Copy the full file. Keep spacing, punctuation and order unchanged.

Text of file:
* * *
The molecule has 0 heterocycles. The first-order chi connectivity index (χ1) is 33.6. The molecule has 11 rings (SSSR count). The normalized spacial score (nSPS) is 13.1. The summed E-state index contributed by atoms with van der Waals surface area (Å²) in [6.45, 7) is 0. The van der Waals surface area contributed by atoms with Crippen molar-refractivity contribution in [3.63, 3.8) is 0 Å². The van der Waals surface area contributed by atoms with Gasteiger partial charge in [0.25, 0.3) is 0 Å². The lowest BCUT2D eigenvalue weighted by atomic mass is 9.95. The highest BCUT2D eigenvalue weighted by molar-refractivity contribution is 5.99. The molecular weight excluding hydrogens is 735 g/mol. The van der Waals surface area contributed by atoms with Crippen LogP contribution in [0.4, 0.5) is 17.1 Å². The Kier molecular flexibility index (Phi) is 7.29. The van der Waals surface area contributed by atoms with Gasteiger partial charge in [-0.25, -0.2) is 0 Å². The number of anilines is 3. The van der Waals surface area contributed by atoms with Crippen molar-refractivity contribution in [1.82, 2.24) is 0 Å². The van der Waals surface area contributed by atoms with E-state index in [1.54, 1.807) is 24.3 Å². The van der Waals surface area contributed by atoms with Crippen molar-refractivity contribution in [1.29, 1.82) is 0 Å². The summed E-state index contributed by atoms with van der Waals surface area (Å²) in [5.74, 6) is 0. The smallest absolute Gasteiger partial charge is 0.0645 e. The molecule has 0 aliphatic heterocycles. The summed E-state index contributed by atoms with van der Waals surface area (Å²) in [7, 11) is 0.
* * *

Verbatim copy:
The molecule has 0 heterocycles. The first-order chi connectivity index (χ1) is 33.6. The molecule has 11 rings (SSSR count). The normalized spacial score (nSPS) is 13.1. The summed E-state index contributed by atoms with van der Waals surface area (Å²) in [6.45, 7) is 0. The van der Waals surface area contributed by atoms with Crippen molar-refractivity contribution in [3.63, 3.8) is 0 Å². The van der Waals surface area contributed by atoms with Gasteiger partial charge in [0.25, 0.3) is 0 Å². The lowest BCUT2D eigenvalue weighted by atomic mass is 9.95. The highest BCUT2D eigenvalue weighted by molar-refractivity contribution is 5.99. The molecular weight excluding hydrogens is 735 g/mol. The van der Waals surface area contributed by atoms with Crippen LogP contribution in [0.4, 0.5) is 17.1 Å². The Kier molecular flexibility index (Phi) is 7.29. The van der Waals surface area contributed by atoms with Gasteiger partial charge in [-0.25, -0.2) is 0 Å². The number of anilines is 3. The van der Waals surface area contributed by atoms with Crippen molar-refractivity contribution in [1.82, 2.24) is 0 Å². The van der Waals surface area contributed by atoms with E-state index in [1.54, 1.807) is 24.3 Å². The van der Waals surface area contributed by atoms with Crippen molar-refractivity contribution in [1.29, 1.82) is 0 Å². The summed E-state index contributed by atoms with van der Waals surface area (Å²) in [5.74, 6) is 0. The smallest absolute Gasteiger partial charge is 0.0645 e. The molecule has 0 aliphatic heterocycles. The summed E-state index contributed by atoms with van der Waals surface area (Å²) in [7, 11) is 0.